Monday, December 27, 2004

Followup to ID post

For any readers that want to dispute my summary dismissal of intelligent design: the National Academies (of Science, Engineering and Medicine) have been, since they were formed by Lincoln, the main source of technical advice to the government. They have a page on evolution & education, and an book discussing the issue (online, if you want, or else available as a paperbook).

Below is the description of this book from the Nattional Academies Press:

While the mechanisms of evolution are still under investigation, scientists universally accept that the cosmos, our planet, and life evolved and continue to evolve. Yet the teaching of evolution to schoolchildren is still contentious. In Science and Creationism, The National Academy of Sciences states unequivocally that creationism has no place in any science curriculum at any level.

Briefly and clearly, this booklet explores the nature of science, reviews the evidence for the origin of the universe and earth, and explains the current scientific understanding of biological evolution. This edition includes new insights from astronomy and molecular biology.

Attractive in presentation and authoritative in content, Science and Creationism will be useful to anyone concerned about America's scientific literacy: education policymakers, school boards and administrators, curriculum designers, librarians, teachers, parents, and students.

Thursday, December 23, 2004

Hooray for the ACLU

Under the Taliban in Afghanistan, fundamentalist leaders in the government decided what religious beliefs were acceptable. In America, thankfully, the government doesn't tell us what god to believe in: Church and State are separate, and Americans are free to worship as (and if) they please.

One would think that after 200 years, people would, generally speaking, be clear on the basic concepts surrounding freedom of religion. Alas, not so. Not so far from my home, in the Dover, PA school system, science teachers are now required to teach "intelligent design". And let's make no mistake here: the study of "intelligent design" is not about science--it's about twisting science to support a certain literal interpretation of scripture.

(A short summary of ID, from looking at some arguments from proponents: there are some aspects of evolution we don't understand, and therefore G-d may control evolution. I personally don't mind having high school students hear that much, but it's ludicrous to plan to subject them to the actual arguments between ID proponents and opponents, which quickly degenerate into technical discussions of how the expression levels of groups of related genes are regulated in metazoans, the connections between ontogeny and phylogeny, and such. It's also clean that mainstream biologists are not in any way divided on the correctness of the "theory" of evolution.)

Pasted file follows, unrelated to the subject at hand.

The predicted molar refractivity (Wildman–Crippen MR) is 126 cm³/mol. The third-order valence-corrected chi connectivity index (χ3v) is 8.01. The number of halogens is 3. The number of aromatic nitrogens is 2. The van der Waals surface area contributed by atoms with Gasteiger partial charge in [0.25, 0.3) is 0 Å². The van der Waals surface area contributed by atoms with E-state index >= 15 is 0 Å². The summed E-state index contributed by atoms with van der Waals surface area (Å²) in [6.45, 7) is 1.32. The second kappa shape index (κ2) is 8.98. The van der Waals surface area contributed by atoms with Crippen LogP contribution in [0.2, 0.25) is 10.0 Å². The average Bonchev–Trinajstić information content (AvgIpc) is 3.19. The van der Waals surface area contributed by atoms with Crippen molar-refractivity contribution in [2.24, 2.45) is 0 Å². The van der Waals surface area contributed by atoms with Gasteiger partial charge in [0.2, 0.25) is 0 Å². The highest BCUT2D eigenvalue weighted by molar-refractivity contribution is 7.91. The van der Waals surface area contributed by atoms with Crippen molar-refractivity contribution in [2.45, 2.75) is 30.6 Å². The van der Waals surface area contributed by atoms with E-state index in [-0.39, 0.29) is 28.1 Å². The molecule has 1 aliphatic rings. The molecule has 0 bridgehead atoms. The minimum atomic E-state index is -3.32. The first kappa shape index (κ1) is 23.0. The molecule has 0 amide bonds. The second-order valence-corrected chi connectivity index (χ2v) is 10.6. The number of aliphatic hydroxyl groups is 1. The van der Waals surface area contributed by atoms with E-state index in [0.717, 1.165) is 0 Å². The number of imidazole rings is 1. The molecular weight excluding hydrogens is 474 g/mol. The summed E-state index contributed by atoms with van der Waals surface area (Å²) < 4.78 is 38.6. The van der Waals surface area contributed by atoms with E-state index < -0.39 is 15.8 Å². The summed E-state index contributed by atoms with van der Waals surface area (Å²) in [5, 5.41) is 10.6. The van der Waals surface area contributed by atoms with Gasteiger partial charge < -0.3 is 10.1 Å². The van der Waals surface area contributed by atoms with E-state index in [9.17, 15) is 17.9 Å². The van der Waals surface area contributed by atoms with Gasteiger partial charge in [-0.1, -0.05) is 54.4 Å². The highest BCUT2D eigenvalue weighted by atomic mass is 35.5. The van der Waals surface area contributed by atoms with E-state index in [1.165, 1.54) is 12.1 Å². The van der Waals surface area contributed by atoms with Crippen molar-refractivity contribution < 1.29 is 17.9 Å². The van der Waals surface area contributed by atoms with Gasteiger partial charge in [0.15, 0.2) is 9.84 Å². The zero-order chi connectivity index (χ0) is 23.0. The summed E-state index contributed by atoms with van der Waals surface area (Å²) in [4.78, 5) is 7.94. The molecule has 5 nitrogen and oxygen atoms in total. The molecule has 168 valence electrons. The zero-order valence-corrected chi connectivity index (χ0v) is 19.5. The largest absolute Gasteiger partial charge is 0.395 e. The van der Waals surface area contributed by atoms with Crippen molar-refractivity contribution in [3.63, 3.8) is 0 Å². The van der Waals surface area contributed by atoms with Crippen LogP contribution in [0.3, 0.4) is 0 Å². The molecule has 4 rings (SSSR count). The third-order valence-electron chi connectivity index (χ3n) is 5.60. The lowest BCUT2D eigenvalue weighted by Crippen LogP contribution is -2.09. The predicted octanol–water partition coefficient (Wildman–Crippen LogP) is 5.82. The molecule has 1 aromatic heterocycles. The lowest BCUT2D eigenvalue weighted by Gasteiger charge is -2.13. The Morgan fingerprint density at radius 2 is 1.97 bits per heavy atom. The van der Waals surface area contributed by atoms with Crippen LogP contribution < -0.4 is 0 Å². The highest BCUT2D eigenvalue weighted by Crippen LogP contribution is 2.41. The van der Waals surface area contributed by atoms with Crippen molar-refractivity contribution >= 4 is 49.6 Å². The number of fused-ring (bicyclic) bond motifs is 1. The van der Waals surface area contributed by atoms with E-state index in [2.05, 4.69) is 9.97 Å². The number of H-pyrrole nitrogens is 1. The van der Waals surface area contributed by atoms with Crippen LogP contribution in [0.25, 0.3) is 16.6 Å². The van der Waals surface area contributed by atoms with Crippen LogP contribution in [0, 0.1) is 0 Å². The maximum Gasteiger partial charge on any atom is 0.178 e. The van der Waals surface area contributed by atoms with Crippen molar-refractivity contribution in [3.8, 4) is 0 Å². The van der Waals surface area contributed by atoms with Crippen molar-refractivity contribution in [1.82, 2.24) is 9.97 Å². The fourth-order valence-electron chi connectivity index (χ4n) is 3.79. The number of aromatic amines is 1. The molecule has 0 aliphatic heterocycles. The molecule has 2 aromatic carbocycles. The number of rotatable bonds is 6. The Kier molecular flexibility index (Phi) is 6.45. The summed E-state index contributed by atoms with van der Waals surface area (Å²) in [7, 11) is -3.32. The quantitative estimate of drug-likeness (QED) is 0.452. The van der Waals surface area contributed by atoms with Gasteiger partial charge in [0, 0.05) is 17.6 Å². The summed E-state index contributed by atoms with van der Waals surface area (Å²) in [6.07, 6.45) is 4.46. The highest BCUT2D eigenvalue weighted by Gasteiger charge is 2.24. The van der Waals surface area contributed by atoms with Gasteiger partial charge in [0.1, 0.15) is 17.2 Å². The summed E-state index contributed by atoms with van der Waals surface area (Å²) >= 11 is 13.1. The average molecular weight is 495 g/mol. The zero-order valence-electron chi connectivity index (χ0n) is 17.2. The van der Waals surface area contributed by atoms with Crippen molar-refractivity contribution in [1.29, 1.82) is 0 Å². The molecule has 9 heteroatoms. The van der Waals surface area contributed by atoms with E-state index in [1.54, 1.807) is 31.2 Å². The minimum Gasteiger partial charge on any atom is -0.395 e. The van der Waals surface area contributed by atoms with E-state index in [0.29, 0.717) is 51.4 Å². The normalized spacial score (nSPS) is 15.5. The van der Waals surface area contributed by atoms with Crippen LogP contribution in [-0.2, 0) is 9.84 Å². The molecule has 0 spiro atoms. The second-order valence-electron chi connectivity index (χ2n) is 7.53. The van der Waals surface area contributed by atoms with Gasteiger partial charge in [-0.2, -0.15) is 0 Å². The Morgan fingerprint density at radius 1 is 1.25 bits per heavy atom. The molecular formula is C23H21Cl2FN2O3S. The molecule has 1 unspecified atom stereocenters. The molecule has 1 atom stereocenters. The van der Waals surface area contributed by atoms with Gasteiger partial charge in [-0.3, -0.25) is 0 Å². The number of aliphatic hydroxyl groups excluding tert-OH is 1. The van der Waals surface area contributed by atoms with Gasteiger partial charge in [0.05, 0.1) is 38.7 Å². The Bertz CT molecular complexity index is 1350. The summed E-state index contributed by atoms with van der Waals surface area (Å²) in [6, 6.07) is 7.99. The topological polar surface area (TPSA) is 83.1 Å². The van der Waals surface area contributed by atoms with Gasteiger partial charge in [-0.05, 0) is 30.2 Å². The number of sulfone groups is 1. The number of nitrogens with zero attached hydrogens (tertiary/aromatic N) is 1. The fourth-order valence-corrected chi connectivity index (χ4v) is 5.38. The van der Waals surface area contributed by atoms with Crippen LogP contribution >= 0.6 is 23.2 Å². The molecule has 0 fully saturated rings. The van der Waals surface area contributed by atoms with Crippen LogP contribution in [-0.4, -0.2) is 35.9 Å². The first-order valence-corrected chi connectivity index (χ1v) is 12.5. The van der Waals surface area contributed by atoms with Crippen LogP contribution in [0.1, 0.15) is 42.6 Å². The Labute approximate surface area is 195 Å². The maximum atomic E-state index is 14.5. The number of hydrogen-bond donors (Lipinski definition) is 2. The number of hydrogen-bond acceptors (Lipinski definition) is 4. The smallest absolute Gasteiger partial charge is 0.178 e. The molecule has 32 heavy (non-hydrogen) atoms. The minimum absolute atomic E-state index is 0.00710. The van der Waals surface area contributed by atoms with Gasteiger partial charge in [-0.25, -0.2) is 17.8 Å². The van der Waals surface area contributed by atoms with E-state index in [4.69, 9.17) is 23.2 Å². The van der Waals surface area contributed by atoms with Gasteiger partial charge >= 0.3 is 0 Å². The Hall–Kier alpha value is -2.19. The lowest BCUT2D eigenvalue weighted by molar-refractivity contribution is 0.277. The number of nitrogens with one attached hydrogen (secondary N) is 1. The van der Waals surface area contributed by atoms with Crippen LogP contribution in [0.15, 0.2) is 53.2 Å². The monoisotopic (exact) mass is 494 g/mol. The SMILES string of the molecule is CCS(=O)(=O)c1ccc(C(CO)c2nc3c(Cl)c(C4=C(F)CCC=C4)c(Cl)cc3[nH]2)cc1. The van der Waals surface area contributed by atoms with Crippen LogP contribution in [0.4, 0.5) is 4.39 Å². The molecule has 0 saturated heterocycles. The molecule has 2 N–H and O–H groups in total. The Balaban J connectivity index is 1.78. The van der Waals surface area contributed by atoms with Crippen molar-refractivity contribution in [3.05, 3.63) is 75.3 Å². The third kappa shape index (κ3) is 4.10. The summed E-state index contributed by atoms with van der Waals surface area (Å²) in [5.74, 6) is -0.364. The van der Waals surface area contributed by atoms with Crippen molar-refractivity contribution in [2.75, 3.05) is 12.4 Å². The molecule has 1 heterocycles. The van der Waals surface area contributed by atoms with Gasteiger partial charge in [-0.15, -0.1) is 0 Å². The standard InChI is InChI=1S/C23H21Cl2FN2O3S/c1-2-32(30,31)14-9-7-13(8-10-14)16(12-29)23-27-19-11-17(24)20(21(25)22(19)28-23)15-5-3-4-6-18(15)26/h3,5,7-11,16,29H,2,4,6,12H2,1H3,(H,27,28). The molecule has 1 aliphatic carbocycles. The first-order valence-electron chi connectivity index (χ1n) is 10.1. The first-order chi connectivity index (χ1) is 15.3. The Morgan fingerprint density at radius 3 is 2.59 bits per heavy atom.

Anyway - not surprisingly, the requirement to teach "intelligent design" was not spearheaded by science teachers. The main instigator is a school board member William Buckingham, a self-described born-again Christian and a believer in creationism.

The Pennsylvania branch of the ACLU is now litigating against the Dover school board, and according to my wife (who volunteers and sometimes works there) they've been getting a bunch of letters with varying degrees of hostility. A recent letter in my local paper accused the ACLU of trying to suppress freedom of speech by their lawsuit.

I've sent a shorter version of this blog to my local paper, but that letter-to-the-editor is a classic case of "unclear on the concept": it's not a matter of what gets spoken, but what gets taught to our children. William Buckingham is free to speak as he likes, and I'm sure the ACLU would be all over anyone that said otherwise. But in America, neither he, nor any other religious leader, has the right to use the public schools as a pulpit.

When my family moved to Pittsburgh we immediately chose a synagogue, at which our children now receive religious instruction twice a week. The wonderful thing about that choice is that it was our choice, and ours alone. Americans who sincerely care about religion should be grateful to the ACLU for helping to defend the right of every American to find G-d his or her own way - not through the government.